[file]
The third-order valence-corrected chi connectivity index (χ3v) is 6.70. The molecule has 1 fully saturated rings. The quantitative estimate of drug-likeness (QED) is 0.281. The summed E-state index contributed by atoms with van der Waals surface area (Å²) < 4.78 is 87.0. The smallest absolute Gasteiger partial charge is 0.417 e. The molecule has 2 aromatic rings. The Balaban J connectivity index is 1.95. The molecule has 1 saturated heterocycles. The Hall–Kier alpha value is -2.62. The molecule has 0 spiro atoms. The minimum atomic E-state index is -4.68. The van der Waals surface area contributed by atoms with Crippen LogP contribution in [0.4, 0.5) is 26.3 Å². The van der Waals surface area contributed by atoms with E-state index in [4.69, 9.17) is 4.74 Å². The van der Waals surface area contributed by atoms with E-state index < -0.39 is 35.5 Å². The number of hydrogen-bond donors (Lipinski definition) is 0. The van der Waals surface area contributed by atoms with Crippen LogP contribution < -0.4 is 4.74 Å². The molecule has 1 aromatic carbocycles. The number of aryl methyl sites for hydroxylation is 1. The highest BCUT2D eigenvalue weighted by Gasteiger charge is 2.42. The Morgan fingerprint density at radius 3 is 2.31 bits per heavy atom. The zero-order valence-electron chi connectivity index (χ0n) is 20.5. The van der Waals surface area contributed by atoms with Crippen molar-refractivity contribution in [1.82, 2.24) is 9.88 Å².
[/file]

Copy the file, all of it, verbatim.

The third-order valence-corrected chi connectivity index (χ3v) is 6.70. The molecule has 1 fully saturated rings. The quantitative estimate of drug-likeness (QED) is 0.281. The summed E-state index contributed by atoms with van der Waals surface area (Å²) < 4.78 is 87.0. The smallest absolute Gasteiger partial charge is 0.417 e. The molecule has 2 aromatic rings. The Balaban J connectivity index is 1.95. The molecule has 1 saturated heterocycles. The Hall–Kier alpha value is -2.62. The molecule has 0 spiro atoms. The minimum atomic E-state index is -4.68. The van der Waals surface area contributed by atoms with Crippen LogP contribution in [0.4, 0.5) is 26.3 Å². The van der Waals surface area contributed by atoms with E-state index in [4.69, 9.17) is 4.74 Å². The van der Waals surface area contributed by atoms with E-state index < -0.39 is 35.5 Å². The number of hydrogen-bond donors (Lipinski definition) is 0. The van der Waals surface area contributed by atoms with Crippen LogP contribution < -0.4 is 4.74 Å². The molecule has 1 aromatic carbocycles. The number of aryl methyl sites for hydroxylation is 1. The highest BCUT2D eigenvalue weighted by Gasteiger charge is 2.42. The Morgan fingerprint density at radius 3 is 2.31 bits per heavy atom. The zero-order valence-electron chi connectivity index (χ0n) is 20.5. The van der Waals surface area contributed by atoms with Crippen molar-refractivity contribution in [1.82, 2.24) is 9.88 Å².